By TRISTAN TOH
What does a former beauty queen, a lecturer, an activist, a singer-songwriter and an entrepreneur have in common?
They are all passionate about the work that they do, and they shared their experiences at the TEDxYouth@KL conference, held recently in Kuala Lumpur.
TEDx (technology, entertainment and design) are independently-organised conferences by local communities across the world. While TEDxYouth maintain the same ideas and beliefs of TEDx, they are hosted by and for young people.
Themed “We Have A Dream”, TEDxYouth@KL drew an enthusiastic crowd last weekend who came to listen to the speakers share their extraordinary experiences.
The event brought participants together with industry players, youth leaders, social media influencers and other interesting personalities.
This year’s list of presenters proved to be no slouches. True to TED’s nature of sparking deep discussions among participants, the talks got off to a rousing start with Teach For Malaysia founder Keeran Sivarajah expounding upon his organisation’s mission to end education inequity.
This was sparked by a childhood memory where he encountered a boy begging for money on the streets of Chennai in India. The notion that a person’s origins and circumstances determines one’s life, left a lasting impression on Keeran.
“All of us may not have equal talent, but all of us deserve equal opportunities to develop our talents,” he said.
Willie Poh, a lecturer at Multimedia Universiy Cyberjaya, was also present to engage the audience.
Criticising the local education system for encouraging rote memorisation, he called for larger emphasis on student participation and critical thinking.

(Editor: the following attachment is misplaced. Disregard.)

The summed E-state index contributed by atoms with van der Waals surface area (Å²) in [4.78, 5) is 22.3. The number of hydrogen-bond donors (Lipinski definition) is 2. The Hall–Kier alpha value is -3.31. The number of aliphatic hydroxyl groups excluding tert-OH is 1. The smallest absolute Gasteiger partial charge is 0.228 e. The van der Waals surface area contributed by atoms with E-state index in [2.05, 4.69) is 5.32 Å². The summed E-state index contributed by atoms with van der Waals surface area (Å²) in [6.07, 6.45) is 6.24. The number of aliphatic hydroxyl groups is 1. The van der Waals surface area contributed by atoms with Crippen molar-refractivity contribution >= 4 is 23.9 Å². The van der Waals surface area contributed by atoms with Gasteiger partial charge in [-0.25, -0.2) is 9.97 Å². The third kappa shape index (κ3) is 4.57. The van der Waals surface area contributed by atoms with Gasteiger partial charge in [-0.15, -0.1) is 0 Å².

Willie made effective use of the example of the controversy surrounding the teaching of Maths and Science in English, where it is often the adults’ voices that are heard instead of the students’ themselves.
Pang Khee Teik, one of the organisers behind the banned Seksualiti Merdeka festival, was also one of the speakers.
“The limit to my freedom is when I try to limit yours, and the limit to your freedom is when you try to limit mine,” said Khee Teik, explaining that the Lesbian, Gay, Bisexual and Transsexual (LGBT) community merely wants the right to exist as equal members of society.
He also talked about how people should conquer their fear of the unknown and to break the cycle of hate.
Another notable speaker was Deborah Henry. The Miss Universe Malaysia 2011 gave participants a glimpse into the lives of Somalian refugees in the country.
Describing them as Malaysia’s “invisible people”, she argued that it is far better to have them learn and develop valuable skillsets during their stay here than being repatriated without gaining anything.
Deborah achieves this via her refugee school which organises youth growth initatives such as sports, workshops and tuition.
Other presenters include Groupon Malaysia CEO Joel Neoh who talked about his journey to success, aspiring car designer James Yap, Filipino activist Anna Karina Jardin and award-winning musician Reza Salleh.
There is more to TEDxYouth@KL than just its presenters. It is also a platform for participants to network with like-minded peers and discuss possible opportunities for future collaboration.
It was impossible to move around the waiting lounge at the venue without stumbling into an exchange of contact cards and impromptu business meetings.
Overall, TEDxYouth@KL was quite a success, although there were some grouses among attendees.
One of the complaints was that a few of the presenters did not prepare their speeches. This made for some awkward moments where they struggled to create points of discussion in order to reach the 18-minute time limit.
Let’s hope the organisers of TEDxYouth@KL will take this into account and present better perspectives and content at future events.
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